BY DAVID BENNETT
To be objective when reviewing the work of Noel Gallagher as a solo artist is perhaps one of modern pop music’s most trying tasks. Firstly, one must disconnect from an oeuvre of songs which defined what was probably the last generation of British music to have any meaning at all – the so-called ‘Brit pop’ era. Secondly, as smooth and often angelic as Noel’s voice is, it’s difficult to listen to his song-writing produce and not pine after the rasping, Lydon-esque beauty of Liam Gallagher’s voice. And thirdly, I miss Oasis.
‘Chasing Yesterday’ is the second album from Gallagher’s solo journey, and the title speaks volumes. From a lyrical point of view, Noel has always been somewhat philosophical – “we see things they will never see”, for example – but now, at the age of 47, his philosophising seems to have taken on a more profound quality. Like Johnny Cash singing ‘Hurt’, many of Gallagher’s songs on this album seem genuinely reflective and nostalgic, bringing the album’s title, ‘Chasing Yesterday’, to be much more than a catchy oxymoron. This album is not his best collection of work by a long shot, but there is some good material in there.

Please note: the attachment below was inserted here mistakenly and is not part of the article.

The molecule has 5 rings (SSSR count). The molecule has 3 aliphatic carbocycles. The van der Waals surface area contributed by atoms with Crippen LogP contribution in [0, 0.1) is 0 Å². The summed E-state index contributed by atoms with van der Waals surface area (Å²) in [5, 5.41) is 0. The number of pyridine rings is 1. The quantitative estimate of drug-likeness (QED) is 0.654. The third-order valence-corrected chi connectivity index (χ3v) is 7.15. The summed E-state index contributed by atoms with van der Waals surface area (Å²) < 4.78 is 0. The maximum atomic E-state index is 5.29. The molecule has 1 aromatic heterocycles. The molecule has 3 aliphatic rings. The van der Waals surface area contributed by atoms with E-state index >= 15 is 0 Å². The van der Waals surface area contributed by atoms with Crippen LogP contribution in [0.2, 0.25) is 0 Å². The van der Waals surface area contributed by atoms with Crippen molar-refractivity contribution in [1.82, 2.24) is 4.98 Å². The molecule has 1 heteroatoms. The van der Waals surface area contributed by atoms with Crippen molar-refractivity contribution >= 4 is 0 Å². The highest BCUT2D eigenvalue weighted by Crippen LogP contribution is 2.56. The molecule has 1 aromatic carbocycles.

‘Lock all the Doors’ has been received with a lot of critical acclaim; ‘While the Song Remains the Same’ begins with a synth-laden, trip hop-esque build, which climbs into a pit of rolling rock with elements of psychedelia; ‘The Mexican’ is a catchy little ditty; and ‘Riverman’ has been described by Gallagher himself, in his ever-humble way, as being ‘fucking brilliant’ – and whose to argue? The NME described ‘The Dying of the Light’ as a “determinedly epic arena ballad of the sort that he could write in his sleep” – which may be true, and if it is, perhaps he should have written the entire album in slumber. Because, even though this is a pretty solid album, better than most current bands could even fathom creating, this is Noel Gallagher we are talking about, and the whole things just sounds a little like a legend has thrown together a bunch of unheard tracks so as to get back on tour and get the money rolling in again - which is a legends prerogative, but also a fan’s disappointment.
To place this album in the context of the life and times of Noel Gallagher, it is not too significant, but in an interview for the ShortList, the man himself summed up everything you need to know: “If I was to never write another song, I could list ‘Rock and Roll Star’, ‘Live Forever’, ‘Slide Away’, ‘Don’t Look Back in Anger’, ‘Champagne Supernova’, and…” that list would go on for far too long for me to cite its entirety. The conclusion of that particular segment of interview, Gallagher said “I wouldn’t be bothered if I never wrote a good song.” But I don’t think I believe him, because the title of this latest album is more telling than an initial glance may reveal.
Yesterday cannot be caught – 6.5 out of 10!